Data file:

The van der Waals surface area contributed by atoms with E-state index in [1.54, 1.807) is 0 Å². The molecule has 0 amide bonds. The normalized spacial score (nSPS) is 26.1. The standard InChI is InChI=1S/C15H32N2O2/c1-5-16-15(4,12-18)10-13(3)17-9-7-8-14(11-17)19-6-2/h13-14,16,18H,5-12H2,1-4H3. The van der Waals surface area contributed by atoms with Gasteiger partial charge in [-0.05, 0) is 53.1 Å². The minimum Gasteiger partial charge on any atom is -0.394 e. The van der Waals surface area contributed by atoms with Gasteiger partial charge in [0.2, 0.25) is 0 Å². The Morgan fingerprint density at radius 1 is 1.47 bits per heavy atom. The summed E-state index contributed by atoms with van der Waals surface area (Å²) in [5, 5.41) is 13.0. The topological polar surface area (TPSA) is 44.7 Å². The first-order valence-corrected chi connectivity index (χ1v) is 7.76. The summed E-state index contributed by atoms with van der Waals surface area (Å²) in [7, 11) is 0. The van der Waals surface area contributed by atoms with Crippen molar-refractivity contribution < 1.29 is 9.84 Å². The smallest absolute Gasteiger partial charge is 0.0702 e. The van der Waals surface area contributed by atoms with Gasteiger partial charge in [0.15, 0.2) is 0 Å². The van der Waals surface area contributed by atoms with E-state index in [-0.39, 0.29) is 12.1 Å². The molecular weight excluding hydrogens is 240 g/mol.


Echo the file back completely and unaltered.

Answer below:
The van der Waals surface area contributed by atoms with E-state index in [1.54, 1.807) is 0 Å². The molecule has 0 amide bonds. The normalized spacial score (nSPS) is 26.1. The standard InChI is InChI=1S/C15H32N2O2/c1-5-16-15(4,12-18)10-13(3)17-9-7-8-14(11-17)19-6-2/h13-14,16,18H,5-12H2,1-4H3. The van der Waals surface area contributed by atoms with Gasteiger partial charge in [-0.05, 0) is 53.1 Å². The minimum Gasteiger partial charge on any atom is -0.394 e. The van der Waals surface area contributed by atoms with Gasteiger partial charge in [0.2, 0.25) is 0 Å². The Morgan fingerprint density at radius 1 is 1.47 bits per heavy atom. The summed E-state index contributed by atoms with van der Waals surface area (Å²) in [5, 5.41) is 13.0. The topological polar surface area (TPSA) is 44.7 Å². The first-order valence-corrected chi connectivity index (χ1v) is 7.76. The summed E-state index contributed by atoms with van der Waals surface area (Å²) in [7, 11) is 0. The van der Waals surface area contributed by atoms with Crippen molar-refractivity contribution < 1.29 is 9.84 Å². The smallest absolute Gasteiger partial charge is 0.0702 e. The van der Waals surface area contributed by atoms with Gasteiger partial charge in [0.15, 0.2) is 0 Å². The van der Waals surface area contributed by atoms with E-state index in [-0.39, 0.29) is 12.1 Å². The molecular weight excluding hydrogens is 240 g/mol.